The anti-vax and anti-GMO movements often utilize personal anecdotes as a means of conveying their message. To their audience, hearing a peer say something to the effect of "I cured my child's food allergies by following an organic diet" is enough. No peer-reviewed journal articles needed, no questions asked. The anecdotes are alluring, whereas a peer-reviewed citation, to a layperson, isn't quite so seductive.
I'm a pro-vax, pro-biotech mom. I know that there are many like-minded parents out there. We all have stories - simple, everyday stories - about the way science has intersected with our lives as parents. One on the ongoing features on this blog will be something I'm tentatively calling "Anecdotes (with a Side of Evidence)." And this is where I need your help. I need your anecdotes. Submit your stories to Science Moms.
And, just to get the ball rolling:
The day after Thanksgiving, Brian and I took the kids to get their flu shots. We hung out in the waiting room for a long-ass time, as one does at the doctor's office. I think it took all of three minutes, once we were called back by the nurse, for Milo and Baby Z to get their shots. Despite what the anti-sites might show, no tears were shed. And we lived happily ever after. (Seriously, the older one didn't even complain about the injection site being sore.)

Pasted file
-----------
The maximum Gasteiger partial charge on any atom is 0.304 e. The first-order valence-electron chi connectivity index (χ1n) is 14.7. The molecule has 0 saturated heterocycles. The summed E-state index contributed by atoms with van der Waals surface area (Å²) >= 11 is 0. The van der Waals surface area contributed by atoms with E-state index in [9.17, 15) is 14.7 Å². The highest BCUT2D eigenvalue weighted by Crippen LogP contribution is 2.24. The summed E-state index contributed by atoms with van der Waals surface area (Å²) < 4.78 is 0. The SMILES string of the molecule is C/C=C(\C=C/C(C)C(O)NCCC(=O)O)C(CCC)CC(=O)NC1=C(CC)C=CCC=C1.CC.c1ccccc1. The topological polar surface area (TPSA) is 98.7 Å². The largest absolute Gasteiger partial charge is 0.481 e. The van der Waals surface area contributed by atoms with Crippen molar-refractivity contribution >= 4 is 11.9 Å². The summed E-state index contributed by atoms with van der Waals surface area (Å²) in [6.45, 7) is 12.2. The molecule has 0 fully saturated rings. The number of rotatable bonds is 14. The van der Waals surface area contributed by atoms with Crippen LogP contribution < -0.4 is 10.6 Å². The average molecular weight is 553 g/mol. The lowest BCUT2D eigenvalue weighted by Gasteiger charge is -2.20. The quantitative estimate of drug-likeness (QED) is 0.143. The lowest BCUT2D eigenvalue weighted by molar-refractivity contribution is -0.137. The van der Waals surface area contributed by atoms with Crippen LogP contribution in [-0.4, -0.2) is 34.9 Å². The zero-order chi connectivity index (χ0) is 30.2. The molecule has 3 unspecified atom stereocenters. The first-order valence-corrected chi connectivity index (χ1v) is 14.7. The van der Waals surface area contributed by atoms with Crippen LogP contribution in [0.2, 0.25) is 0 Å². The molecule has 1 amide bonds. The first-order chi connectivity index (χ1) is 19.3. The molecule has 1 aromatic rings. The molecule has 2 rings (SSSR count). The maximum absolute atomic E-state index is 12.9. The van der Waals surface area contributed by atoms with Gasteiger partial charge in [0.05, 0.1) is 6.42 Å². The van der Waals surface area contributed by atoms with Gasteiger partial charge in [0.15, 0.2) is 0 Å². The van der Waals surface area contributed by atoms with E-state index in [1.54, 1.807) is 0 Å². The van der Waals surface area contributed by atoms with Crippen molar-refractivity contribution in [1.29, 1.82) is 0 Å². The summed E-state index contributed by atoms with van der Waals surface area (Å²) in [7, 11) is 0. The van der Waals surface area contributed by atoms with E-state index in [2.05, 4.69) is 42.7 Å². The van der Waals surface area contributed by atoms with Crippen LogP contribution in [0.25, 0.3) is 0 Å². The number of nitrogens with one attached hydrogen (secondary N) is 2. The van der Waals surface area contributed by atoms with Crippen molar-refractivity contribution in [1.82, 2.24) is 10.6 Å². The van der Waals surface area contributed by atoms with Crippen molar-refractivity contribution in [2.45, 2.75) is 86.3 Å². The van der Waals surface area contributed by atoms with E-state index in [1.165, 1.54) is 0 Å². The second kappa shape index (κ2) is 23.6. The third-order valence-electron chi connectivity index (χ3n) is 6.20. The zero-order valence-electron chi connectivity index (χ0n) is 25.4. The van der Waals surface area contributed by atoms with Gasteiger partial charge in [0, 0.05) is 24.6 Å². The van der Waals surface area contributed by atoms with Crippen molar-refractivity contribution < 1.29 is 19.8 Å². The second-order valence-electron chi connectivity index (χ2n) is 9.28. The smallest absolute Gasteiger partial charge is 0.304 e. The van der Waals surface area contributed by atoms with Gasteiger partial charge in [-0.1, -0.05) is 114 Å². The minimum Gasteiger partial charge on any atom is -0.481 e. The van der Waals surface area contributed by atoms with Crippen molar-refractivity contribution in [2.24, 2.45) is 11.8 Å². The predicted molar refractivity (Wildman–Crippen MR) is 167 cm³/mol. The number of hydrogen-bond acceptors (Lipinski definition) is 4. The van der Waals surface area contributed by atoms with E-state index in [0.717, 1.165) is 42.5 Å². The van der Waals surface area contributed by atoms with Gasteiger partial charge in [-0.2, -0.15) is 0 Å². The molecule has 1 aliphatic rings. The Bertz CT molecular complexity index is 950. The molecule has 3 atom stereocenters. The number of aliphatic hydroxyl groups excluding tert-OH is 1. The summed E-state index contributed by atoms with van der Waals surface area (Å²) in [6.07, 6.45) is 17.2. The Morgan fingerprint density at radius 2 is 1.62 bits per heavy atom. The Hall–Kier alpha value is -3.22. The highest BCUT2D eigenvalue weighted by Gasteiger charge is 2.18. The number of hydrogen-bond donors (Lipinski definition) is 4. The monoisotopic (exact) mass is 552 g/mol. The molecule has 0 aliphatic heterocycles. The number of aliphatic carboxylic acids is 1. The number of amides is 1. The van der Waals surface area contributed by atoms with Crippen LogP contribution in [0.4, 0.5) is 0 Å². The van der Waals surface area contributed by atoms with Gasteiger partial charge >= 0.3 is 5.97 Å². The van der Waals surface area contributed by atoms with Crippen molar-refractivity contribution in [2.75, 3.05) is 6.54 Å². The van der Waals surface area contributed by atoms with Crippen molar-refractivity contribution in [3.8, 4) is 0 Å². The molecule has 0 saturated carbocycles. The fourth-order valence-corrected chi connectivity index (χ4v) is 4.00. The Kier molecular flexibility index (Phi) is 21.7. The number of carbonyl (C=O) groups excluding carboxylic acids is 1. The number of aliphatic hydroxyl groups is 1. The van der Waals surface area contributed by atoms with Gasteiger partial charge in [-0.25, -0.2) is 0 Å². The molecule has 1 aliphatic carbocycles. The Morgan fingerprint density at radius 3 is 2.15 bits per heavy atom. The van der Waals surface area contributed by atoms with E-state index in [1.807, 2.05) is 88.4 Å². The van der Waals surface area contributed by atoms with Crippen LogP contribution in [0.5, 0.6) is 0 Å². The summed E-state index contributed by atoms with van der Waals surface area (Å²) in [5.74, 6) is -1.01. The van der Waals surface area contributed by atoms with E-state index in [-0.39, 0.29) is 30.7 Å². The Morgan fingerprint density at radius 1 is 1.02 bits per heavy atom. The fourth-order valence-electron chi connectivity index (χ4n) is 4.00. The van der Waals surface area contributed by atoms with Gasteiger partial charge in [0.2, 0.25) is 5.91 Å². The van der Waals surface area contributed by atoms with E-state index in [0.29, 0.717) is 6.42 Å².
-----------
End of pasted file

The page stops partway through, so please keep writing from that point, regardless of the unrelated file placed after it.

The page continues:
Pretty damn boring, isn't it? This story won't get memed, go viral, and make anti-vaxxers run to their nearest Minute Clinic and get a flu shot. But you know what? I couldn't be happier that modern medicine has advanced to place where my children can be protected from certain illnesses.
So there's my anecdote, simplified into one sentence: "Kids in good health after flu shot." Now here are some articles to provide just some of the evidence behind why Brian and I spent an hour with a 2.5 year old and an 11 month old in a doctor's office waiting room:
- Body for Wife: "Get Your Fucking Flu Shot"
- Recent news about a swine flu outbreak in Iran
- Death from the flu is real
- Fight the Flu with These 5 Facts
(A big thank you to Kathryn Peitrosimone, PhD for providing the evidence for my anecdote. You might remember Kathryn from this post.)